I read this book shortly after finishing “God is not great” by Christopher
Hitchens and the two books
make an interesting pair. I found it fascinating to compare each’s arguments
and also the respective styles in which the books are written.
Whereas “God is not great” is quite confrontational and rabid in its dislike
of relion “The twlight of atheism” is much more moderate in its tone. McGrath,
a Christian, was formerly an atheist and presents quite an even-handed
description of how atheism came to be popular and why he believes it is now
In a nutshell, the problem with atheism according to McGrath is that atheism
rose in popularly because of defects in the Christian Church. However, now the
church has reformed and changed the behaviour and some of the attitudes that
drove people away (again according to McGrath) there is no longer the
compelling reason for people to turn to atheism.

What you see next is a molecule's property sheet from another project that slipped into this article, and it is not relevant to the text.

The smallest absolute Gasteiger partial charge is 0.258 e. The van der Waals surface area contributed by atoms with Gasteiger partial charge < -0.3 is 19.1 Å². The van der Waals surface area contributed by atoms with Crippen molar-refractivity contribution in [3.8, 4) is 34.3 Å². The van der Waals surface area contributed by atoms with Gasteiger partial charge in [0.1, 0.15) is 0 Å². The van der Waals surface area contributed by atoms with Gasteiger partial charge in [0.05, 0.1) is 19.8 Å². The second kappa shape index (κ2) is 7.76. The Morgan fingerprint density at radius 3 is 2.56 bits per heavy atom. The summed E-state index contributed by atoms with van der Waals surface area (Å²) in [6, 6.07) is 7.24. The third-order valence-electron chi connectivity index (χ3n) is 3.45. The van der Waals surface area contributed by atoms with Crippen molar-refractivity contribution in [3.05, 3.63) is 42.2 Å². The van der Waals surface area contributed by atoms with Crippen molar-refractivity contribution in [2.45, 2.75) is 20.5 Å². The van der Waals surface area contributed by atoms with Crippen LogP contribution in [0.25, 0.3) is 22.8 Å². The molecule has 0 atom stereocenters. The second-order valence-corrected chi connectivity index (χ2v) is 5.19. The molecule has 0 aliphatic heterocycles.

McGrath spends a lot of time describing the rise of the popularist pentecostal
church as an example of how Christianity has changed and adapted to the modern
world thereby rendering atheism obsolete.
I have a number of problems with this part of the book in particular: Firstly,
while it may be true that the Christian church has become more moderate than
in ages past surely this does not affect the truth or falsity of its beliefs.
Surely people who think on these issues will find religion as unconvincing (or
as convincing) as they might have at any time in history.
Secondly, McGrath seems to confuse popularity with being right - the
pentecostal church may have reached out to the disenfranchised and gained a
lot of support but that does not make its message any more true or false.
In summary, I enjoyed reading the book and I would recommend it to anyone
interested in religion or atheism but I finished it feeling unconvinced by the
central argument that atheism is doomed.